2002 Computer Games and Digital Cultures Conference Proceedings
This paper proposes a conceptual framework for examining computer game structure and applies it to the massive multiplayer game EverQuest.
2003 DiGRA '03 - Proceedings of the 2003 DiGRA International Conference: Level Up
This paper attempts a definition of games. I describe the classic game model, a list of six features that are necessary and sufficient for something to be a game. The definition shows games to be transmedial: There is no single game medium, but rather a number of game media, each with their own strengths. The computer is simply the latest game medium to emerge. While computer games are therefore part of the broader area of games, they have in many cases evolved beyond the classic game model.
2007 DiGRA '07 - Proceedings of the 2007 DiGRA International Conference: Situated Play
This paper explores levels of abstraction: Representational games present a fictional world, but within that world, players are only allowed to perform certain actions; the fictional world of the game is only implemented to a certain detail. The paper distinguishes between abstraction as a core element of video game design, abstraction as something that the player decodes while playing a game, and abstraction as a type of optimization that the player builds over time. Finally, the paper argues that abstraction is a related to the magic circle of games and to rules as such.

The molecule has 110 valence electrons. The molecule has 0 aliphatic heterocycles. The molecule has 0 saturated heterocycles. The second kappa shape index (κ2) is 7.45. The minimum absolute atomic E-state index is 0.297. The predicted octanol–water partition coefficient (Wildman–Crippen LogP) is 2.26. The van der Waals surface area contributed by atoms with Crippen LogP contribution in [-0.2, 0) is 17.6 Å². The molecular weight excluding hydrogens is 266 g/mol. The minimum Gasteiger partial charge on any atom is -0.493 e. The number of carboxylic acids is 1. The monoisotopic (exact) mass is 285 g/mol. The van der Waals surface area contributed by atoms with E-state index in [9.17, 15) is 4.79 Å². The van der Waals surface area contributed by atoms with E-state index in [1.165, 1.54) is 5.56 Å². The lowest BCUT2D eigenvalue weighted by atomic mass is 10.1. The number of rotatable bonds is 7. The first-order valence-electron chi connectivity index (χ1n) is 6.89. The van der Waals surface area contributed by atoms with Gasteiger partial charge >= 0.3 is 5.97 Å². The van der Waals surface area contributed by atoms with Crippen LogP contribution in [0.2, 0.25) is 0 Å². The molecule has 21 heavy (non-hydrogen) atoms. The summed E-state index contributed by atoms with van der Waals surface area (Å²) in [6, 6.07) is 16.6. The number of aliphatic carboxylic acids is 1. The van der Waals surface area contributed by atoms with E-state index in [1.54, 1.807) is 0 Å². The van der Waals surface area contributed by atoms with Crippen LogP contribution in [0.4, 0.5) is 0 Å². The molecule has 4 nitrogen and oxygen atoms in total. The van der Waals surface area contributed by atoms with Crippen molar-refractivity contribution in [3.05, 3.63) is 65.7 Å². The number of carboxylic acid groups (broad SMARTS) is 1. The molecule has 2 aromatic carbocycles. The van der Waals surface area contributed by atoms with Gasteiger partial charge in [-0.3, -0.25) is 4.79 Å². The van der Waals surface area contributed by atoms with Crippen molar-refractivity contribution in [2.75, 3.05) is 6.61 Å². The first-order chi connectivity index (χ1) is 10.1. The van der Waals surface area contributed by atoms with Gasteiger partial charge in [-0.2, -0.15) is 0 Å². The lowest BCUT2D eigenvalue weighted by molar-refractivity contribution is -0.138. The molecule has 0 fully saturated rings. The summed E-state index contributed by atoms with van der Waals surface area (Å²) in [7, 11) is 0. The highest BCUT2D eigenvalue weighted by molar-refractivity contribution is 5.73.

Juul Jesper Weise Matthew Begy Jason
2009 DiGRA '09 - Proceedings of the 2009 DiGRA International Conference: Breaking New Ground: Innovation in Games, Play, Practice and Theory
A video game can be such an utter failure, in terms of basic craft and artistic value, that it is not possible to gain any enjoyment from playing it. Or is it? This panel discusses the possibility of appreciating video games that are otherwise considered "flawed" or "bad". The concepts of paracinema (Sconce) and camp (Sontag) describe ways of appreciating cinema and culture that is otherwise derided as low quality by dominant standard of taste. Using these as starting points, we can begin to understand how also games can be enjoyed or valued precisely because they fail to meet established quality criteria. Paragaming can be seen as the practice of valuing games because they fail to meet game-specific quality criteria like usability, stability, flow, etc. This panel will explore three different aspects of paragaming, touching on the relationship between difficulty and user experience, the way paracinematic language and culture is often appropriated into not only the practice of paragaming, but into game development, and the role of group dynamics in enjoying "bad games". The question of bad games is important to the mission of game studies. By better understanding counter-readings and/or counter-playings of games - the deliberate appropriation of games in ways that are presumed to go against the intentions of the developers - we can better understand the taste cultures that we are already (and perhaps not consciously) immersed in.